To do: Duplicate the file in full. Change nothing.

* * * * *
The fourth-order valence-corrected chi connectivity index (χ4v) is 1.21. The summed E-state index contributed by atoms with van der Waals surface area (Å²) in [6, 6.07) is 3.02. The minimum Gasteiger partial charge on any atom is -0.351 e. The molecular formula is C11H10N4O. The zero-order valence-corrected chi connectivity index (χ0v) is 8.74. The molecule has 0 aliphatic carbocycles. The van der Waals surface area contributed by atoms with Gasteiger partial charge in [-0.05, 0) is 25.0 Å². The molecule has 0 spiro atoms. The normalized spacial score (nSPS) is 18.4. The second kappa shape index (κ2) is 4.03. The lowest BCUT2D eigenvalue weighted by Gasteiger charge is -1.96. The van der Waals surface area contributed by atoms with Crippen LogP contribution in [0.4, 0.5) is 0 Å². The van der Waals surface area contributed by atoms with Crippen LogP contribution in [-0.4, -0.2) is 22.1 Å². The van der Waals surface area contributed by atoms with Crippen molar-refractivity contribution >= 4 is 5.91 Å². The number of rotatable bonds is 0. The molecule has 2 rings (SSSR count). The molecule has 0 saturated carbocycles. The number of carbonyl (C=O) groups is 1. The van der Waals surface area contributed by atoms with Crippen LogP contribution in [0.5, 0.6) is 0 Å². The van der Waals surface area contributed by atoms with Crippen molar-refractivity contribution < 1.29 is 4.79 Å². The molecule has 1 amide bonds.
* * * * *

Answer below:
The fourth-order valence-corrected chi connectivity index (χ4v) is 1.21. The summed E-state index contributed by atoms with van der Waals surface area (Å²) in [6, 6.07) is 3.02. The minimum Gasteiger partial charge on any atom is -0.351 e. The molecular formula is C11H10N4O. The zero-order valence-corrected chi connectivity index (χ0v) is 8.74. The molecule has 0 aliphatic carbocycles. The van der Waals surface area contributed by atoms with Gasteiger partial charge in [-0.05, 0) is 25.0 Å². The molecule has 0 spiro atoms. The normalized spacial score (nSPS) is 18.4. The second kappa shape index (κ2) is 4.03. The lowest BCUT2D eigenvalue weighted by Gasteiger charge is -1.96. The van der Waals surface area contributed by atoms with Crippen LogP contribution in [0.4, 0.5) is 0 Å². The van der Waals surface area contributed by atoms with Crippen LogP contribution in [-0.4, -0.2) is 22.1 Å². The van der Waals surface area contributed by atoms with Crippen molar-refractivity contribution >= 4 is 5.91 Å². The number of rotatable bonds is 0. The molecule has 2 rings (SSSR count). The molecule has 0 saturated carbocycles. The number of carbonyl (C=O) groups is 1. The van der Waals surface area contributed by atoms with Crippen LogP contribution in [0.5, 0.6) is 0 Å². The van der Waals surface area contributed by atoms with Crippen molar-refractivity contribution < 1.29 is 4.79 Å². The molecule has 1 amide bonds.